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The Intimate Life of LM. Montgomery (2005)

The Intimate Life of LM. Montgomery.  Ed. Irene Gammel. University of Toronto Press, 2005.

Ed. Irene Gammel.
University of Toronto Press, 2005.
(From UTP catalogue)

Who ultimately is L.M. Montgomery, and why was there such an obsession with secrecy, hiding, and encoding in her life and fiction? Delving into the hidden life of Canada's most enigmatic writer, The Intimate Life of L.M. Montgomery answers these questions. The eleven essays illuminate Montgomery's personal writings and photographic self-portraits and probe the ways in which she actively shaped her life as a work of art. This is the first book to investigate Montgomery's personal writings, which filled thousands of pages in journals and a memoir, correspondence, scrapbooks, and photography.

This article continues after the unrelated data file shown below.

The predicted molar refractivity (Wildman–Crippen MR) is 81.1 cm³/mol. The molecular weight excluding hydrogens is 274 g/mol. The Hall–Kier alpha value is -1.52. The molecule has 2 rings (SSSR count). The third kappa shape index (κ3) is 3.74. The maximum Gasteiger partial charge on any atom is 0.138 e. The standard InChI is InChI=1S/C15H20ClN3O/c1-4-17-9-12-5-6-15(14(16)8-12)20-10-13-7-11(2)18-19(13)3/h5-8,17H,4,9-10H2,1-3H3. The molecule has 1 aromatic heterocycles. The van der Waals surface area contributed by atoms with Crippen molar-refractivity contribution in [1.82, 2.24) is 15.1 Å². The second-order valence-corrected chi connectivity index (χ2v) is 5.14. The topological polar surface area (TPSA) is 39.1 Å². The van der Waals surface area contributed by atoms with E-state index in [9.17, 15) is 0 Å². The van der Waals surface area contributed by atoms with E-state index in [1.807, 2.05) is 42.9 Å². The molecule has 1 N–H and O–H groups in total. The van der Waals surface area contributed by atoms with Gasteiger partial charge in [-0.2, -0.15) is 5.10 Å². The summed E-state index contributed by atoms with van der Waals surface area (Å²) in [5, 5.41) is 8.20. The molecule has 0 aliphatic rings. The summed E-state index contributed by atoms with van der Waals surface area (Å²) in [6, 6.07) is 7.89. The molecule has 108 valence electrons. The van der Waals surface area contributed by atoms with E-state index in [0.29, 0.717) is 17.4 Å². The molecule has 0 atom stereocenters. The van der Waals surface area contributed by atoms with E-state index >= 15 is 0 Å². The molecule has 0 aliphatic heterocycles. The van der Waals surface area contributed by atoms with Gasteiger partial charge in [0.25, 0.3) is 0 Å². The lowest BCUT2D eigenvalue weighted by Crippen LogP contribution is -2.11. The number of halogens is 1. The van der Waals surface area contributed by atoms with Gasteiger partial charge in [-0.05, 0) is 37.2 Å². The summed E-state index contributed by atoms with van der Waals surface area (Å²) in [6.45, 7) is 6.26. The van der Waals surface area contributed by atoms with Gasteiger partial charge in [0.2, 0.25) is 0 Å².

Making Avonlea: L.M. Montgomery and Popular Culture (2002)

Making Avonlea: L.M. Montgomery and Popular Culture.  Ed. Irene Gammel.

Ed. Irene Gammel.
University of Toronto Press, 2002.
(From UTP catalogue)

Since the publication of Anne of Green Gables in 1908, L.M. Montgomery and the world of Anne have burgeoned into a global cultural phenomenon, popular not only in Canada, but in countries around the world, including Japan, the United States, and Iran. Making Avonlea, the first study to focus on Montgomery and her characters as popular cultural icons, brings together twenty-three scholars from around the world to examine Montgomery's work, its place in our imagination, and its myriad spinoffs including musicals, films, television series, T-shirts, dolls, and a tourist industry. 

Featured Book: L.M Montgomery and Canadian Culture (1999)

Ed. Irene Gammel and Elizabeth Epperly.  
University of Toronto Press, 1999.  
(From UTP catalogue)

Despite the enormous popularity of her books, particularly Anne of Green Gables, L.M. Montgomery's role in the development of Canada's national culture is not often discussed by literary historians. This is curious since some of Canada's leading writers, including Margaret Atwood, Alice Munro, and Jane Urquhart, have all acknowledged their indebtedness to Montgomery's fiction.

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